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Our journey to reimagine performance reviews at SurveyMonkey

Our journey to reimagine performance reviews at SurveyMonkey

In late 2017, we asked ourselves, “What does it mean to be a place where the curious come to grow?” and “How do our current performance review practices impact the employee career experience?” We surveyed our workforce, and one finding stood out: our employees want more consistent feedback and further opportunity to learn and grow. 

It turned out that annual performance reviews, which traditionally focus on past performance, weren’t cutting it. Employees wanted more productive and frequent conversations, with a focus on how they could develop and improve their performance. Thus began our journey of reimagining SurveyMonkey’s performance management programs.

She talks with Lars Schmidt, founder of Amplify, on his podcast 21st Century HR. Learn about GIGs, why we embrace open source sharing, why vulnerability is a key attribute for modern people executives, how we scale employee benefits to vendors, and which HR leaders inspire Becky

To craft a program where employees and managers could have open, honest discussions about performance, we needed to learn more about human behavior and the brain. We looked to the Neuroleadership Institute’s SCARF model of social interaction. The model explores the five domains of human social experience (Status, Certainty, Autonomy, Relatedness, and Fairness), and how each activates either a “reward” or “threat” response. 

It turns out that when we feel threatened, our creativity is blocked, we have a reduced ability to solve problems, and it’s harder for us to communicate and collaborate with others. But when we feel rewarded, our self-confidence soars, we feel empowered, and we’re more motivated to do a good job. Our program needed elements that reduced threats and moved our brains towards rewards.

A growth mindset is also critical to successful performance discussions. We needed a focus on improving, vs. proving. We also learned the incredible impact of insights, or “aha moments” and knew we wanted to take an “ask” vs. a “tell” approach.

Understanding brain science helped us come up with our goals to recognize good work and lessen the “threat” typically associated with annual reviews. We formed a working group comprised of employees from various functions across the organization to ensure our performance management goals align with the desires of our employees. We came up with three key objectives:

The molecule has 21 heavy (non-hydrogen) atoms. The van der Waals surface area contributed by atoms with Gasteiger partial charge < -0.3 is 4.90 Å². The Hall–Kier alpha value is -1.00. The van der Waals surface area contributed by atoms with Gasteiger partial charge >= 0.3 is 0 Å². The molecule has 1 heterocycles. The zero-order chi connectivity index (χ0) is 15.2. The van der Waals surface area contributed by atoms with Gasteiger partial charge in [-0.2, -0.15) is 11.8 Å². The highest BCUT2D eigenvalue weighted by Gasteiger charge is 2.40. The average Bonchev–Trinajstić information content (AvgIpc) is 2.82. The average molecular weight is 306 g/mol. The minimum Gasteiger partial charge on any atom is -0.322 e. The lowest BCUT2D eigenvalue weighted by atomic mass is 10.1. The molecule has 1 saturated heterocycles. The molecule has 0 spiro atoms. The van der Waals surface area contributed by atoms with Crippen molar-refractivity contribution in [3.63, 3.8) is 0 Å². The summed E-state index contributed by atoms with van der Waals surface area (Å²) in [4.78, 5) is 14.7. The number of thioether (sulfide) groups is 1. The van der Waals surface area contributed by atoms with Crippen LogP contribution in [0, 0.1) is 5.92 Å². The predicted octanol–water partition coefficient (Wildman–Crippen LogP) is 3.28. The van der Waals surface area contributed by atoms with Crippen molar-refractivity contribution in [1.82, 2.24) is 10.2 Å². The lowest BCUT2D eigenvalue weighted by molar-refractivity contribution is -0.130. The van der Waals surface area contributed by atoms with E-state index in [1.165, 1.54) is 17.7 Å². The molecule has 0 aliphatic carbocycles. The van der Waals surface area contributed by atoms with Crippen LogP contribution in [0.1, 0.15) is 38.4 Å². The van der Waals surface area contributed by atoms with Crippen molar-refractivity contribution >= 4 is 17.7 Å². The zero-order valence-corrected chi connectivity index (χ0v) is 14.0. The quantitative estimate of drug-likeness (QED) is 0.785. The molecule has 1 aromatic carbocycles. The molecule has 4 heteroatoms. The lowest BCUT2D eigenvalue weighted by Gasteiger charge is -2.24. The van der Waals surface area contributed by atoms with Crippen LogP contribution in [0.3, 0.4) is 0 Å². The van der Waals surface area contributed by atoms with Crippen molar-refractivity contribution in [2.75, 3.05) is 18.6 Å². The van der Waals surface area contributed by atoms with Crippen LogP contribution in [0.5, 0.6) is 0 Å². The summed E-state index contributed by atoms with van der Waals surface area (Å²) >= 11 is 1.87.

Power the curious to:

  • Grow and learn: foster curiosity and growth 
  • Have great impact: be accountable for driving business outcomes 
  • Win together: recognize how we win when we work as a team 

To achieve these goals and to effectively manage the change for the entire company, we decided to break the work into three phases:   first, quarterly conversations, followed by frequent feedback, and lastly, goal-setting. 

In mid-2018, we launched the quarterly employee-led conversations with managers that we call “GIGs” (Growth, Impact and Goals). Prior to a GIG meeting with their managers, employees are encouraged to answer a few questions to guide the conversation. These questions focus on the impact the employee has made on the team, organization, product, or culture, and what they can do to have a greater impact and further their career goals in the quarter ahead. 

These  meaningful conversations happening at regular intervals have resulted in greater alignment between employee and manager. Together they’re able to set stretch goals that further the employee’s career and empower them to make a greater impact.

Six months after launching quarterly GIGs we began phase 2, providing survey templates designed to help employees get comfortable asking for and providing feedback. We also made templates for peer feedback and manager feedback

We  began feedback training with SurveyMonkey’s in-house instructors (leaders from a variety of functions) in July 2019. These workshops help employees understand and practice how to ask for, give, and receive impactful feedback. Studies show that effectively delivered  feedback becomes contagious: a person who is asked to provide performance feedback for others is three times more likely to seek similar input about themselves.

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Since SurveyMonkey implemented GIG conversations, we’ve seen promising results. Our internal surveys show 95% of employees say they are in sync with their managers on their impact, and 80% feel aligned on goals for the next quarter. According to one employee, “I much prefer GIGs to the annual evaluation cycle. Having it framed as a guided conversation takes a lot of stress and pressure off. I can now think better and evaluate myself better.” 

Employees and managers, not HR, own the GIG process, and 62% of employees say they are comfortable leading the quarterly conversation. “The framework of the GIG makes the conversation much easier and ensures that both people come in ready to have a productive conversation,” says one participant.

SurveyMonkey is now half-way through the GIG implementation, and we are learning and adapting as we go. What we’ve witnessed thus far is encouraging: people are having rich ongoing conversations with their managers about their growth, impact and goals, and they are incorporating peer feedback into their growth plan. By talking quarterly, they are able to more quickly course-correct, speed their learning curve, and iterate on their impact and goals to align with changing priorities. 

We are excited for the journey ahead of us. We believe that best-in-class products, innovation, and business success can only come when employees are supported, fulfilled, and empowered to grow. GIGs are just one way that we embrace that mindset.